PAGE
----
By Raj Burli
For millions of young, passionate, and driven students all over the world, education represents a chance for a better life — one that is fulfilling, prosperous, and not limited due of a lack of education. However, for many of those students, going to school can be a scary endeavor that involves having to deal with violence.
Half of the world’s teens experience peer violence in and around schools. Furthermore, 720 million school-aged children live in countries where corporal punishment at school is not fully prohibited. Whether it be from bullying, sexual harassment, or corporal punishment, for many students, violence can start to feel inevitable.
This situation is worse for those living in extreme poverty or in crisis situations. There have been more than 500 verified attacks on schools in the Democratic Republic of Congo, South Sudan, Syria, and Yemen — in 2017 alone. An education is especially critical for the children living in the most marginalized communities of our society. It is imperative to ensuring that they have the skills to better their lives in their communities and break the cycle of poverty, violence, and daily struggle that can often feel like a trap with no escape.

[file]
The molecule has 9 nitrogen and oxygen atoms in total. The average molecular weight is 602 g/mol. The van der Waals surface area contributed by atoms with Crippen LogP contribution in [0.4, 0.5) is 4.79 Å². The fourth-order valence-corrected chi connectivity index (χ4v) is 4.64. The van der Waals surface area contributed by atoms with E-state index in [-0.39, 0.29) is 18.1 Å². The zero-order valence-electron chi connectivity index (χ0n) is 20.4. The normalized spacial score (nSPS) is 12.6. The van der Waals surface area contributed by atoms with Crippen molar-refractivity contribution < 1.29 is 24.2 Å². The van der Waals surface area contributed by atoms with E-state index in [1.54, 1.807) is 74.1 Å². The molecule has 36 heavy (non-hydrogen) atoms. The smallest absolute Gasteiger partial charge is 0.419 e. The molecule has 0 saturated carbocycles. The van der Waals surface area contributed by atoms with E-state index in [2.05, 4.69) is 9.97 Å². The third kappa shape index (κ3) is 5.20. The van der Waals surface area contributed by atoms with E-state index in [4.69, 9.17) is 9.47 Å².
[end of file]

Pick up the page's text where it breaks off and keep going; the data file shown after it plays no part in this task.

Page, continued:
When education starts to become synonymous with violence, the long-term consequences to children’s lives can be immeasurable. It jeopardizes children’s health and forces them out of school, risking their livelihoods, the future of their communities, and the potential for them to live the lives they deserve.
No one should be afraid to go to school, but for many students around the world, school is a dangerous place.
But it doesn’t have to be. Left unchecked, school violence can have serious long-term consequences on children’s health and lives. Violence jeopardizes students’ well-being and limits their ability to learn and succeed. Violence decreases self-esteem, reduces attendance, lowers grades, and leads many children to drop out of school altogether, risking their futures and the future of the communities where they live.
Together we can change the situation. Are you between the ages of 13 and 24 years old? If so, complete UNICEF’s simple poll questions via the Global Citizen site, earn points, and share your voice to join thousands of young people around the world who are speaking out about what’s happening in their schools and what they need to be safe. More than 1 million young people have already submitted responses.
Global Citizen is teaming up with UNICEF ahead of the Global Citizen Festival: Mandela 100 in Johannesburg this December to share your results with young people gathering at the African Youth Development Summit, who will use your responses to create the first-ever Youth Manifesto to #ENDViolence in Schools. We will take the manifesto to education ministers and other leaders to demand change to #ENDViolence in schools.